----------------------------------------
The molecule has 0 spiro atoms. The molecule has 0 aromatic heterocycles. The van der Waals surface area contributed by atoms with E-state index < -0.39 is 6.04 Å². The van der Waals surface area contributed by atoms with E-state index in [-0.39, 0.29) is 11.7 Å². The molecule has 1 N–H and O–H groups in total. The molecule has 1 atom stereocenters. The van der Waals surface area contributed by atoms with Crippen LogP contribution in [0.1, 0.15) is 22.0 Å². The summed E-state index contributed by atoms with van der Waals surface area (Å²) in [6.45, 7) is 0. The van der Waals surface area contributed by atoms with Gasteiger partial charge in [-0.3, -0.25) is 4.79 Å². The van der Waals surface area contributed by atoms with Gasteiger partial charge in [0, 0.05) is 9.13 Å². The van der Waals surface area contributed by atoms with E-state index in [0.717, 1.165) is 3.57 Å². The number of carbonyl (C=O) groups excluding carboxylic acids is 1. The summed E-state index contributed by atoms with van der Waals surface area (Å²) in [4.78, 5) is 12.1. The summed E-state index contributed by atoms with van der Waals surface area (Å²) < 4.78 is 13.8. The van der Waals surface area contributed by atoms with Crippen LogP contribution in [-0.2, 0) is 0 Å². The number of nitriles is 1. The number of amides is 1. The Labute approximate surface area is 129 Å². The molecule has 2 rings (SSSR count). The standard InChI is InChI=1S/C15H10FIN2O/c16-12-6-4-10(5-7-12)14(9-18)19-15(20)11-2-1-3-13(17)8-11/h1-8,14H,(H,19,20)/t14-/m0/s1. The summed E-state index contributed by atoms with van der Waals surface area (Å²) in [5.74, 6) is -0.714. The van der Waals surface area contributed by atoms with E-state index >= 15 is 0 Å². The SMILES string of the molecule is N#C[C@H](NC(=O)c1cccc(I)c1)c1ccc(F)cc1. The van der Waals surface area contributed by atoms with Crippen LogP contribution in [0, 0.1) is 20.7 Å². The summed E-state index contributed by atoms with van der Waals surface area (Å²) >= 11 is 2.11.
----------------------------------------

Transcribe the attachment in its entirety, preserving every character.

The molecule has 0 spiro atoms. The molecule has 0 aromatic heterocycles. The van der Waals surface area contributed by atoms with E-state index < -0.39 is 6.04 Å². The van der Waals surface area contributed by atoms with E-state index in [-0.39, 0.29) is 11.7 Å². The molecule has 1 N–H and O–H groups in total. The molecule has 1 atom stereocenters. The van der Waals surface area contributed by atoms with Crippen LogP contribution in [0.1, 0.15) is 22.0 Å². The summed E-state index contributed by atoms with van der Waals surface area (Å²) in [6.45, 7) is 0. The van der Waals surface area contributed by atoms with Gasteiger partial charge in [-0.3, -0.25) is 4.79 Å². The van der Waals surface area contributed by atoms with Gasteiger partial charge in [0, 0.05) is 9.13 Å². The van der Waals surface area contributed by atoms with E-state index in [0.717, 1.165) is 3.57 Å². The number of carbonyl (C=O) groups excluding carboxylic acids is 1. The summed E-state index contributed by atoms with van der Waals surface area (Å²) in [4.78, 5) is 12.1. The summed E-state index contributed by atoms with van der Waals surface area (Å²) < 4.78 is 13.8. The van der Waals surface area contributed by atoms with Crippen LogP contribution in [-0.2, 0) is 0 Å². The number of nitriles is 1. The number of amides is 1. The Labute approximate surface area is 129 Å². The molecule has 2 rings (SSSR count). The standard InChI is InChI=1S/C15H10FIN2O/c16-12-6-4-10(5-7-12)14(9-18)19-15(20)11-2-1-3-13(17)8-11/h1-8,14H,(H,19,20)/t14-/m0/s1. The summed E-state index contributed by atoms with van der Waals surface area (Å²) in [5.74, 6) is -0.714. The van der Waals surface area contributed by atoms with E-state index >= 15 is 0 Å². The SMILES string of the molecule is N#C[C@H](NC(=O)c1cccc(I)c1)c1ccc(F)cc1. The van der Waals surface area contributed by atoms with Crippen LogP contribution in [0, 0.1) is 20.7 Å². The summed E-state index contributed by atoms with van der Waals surface area (Å²) >= 11 is 2.11.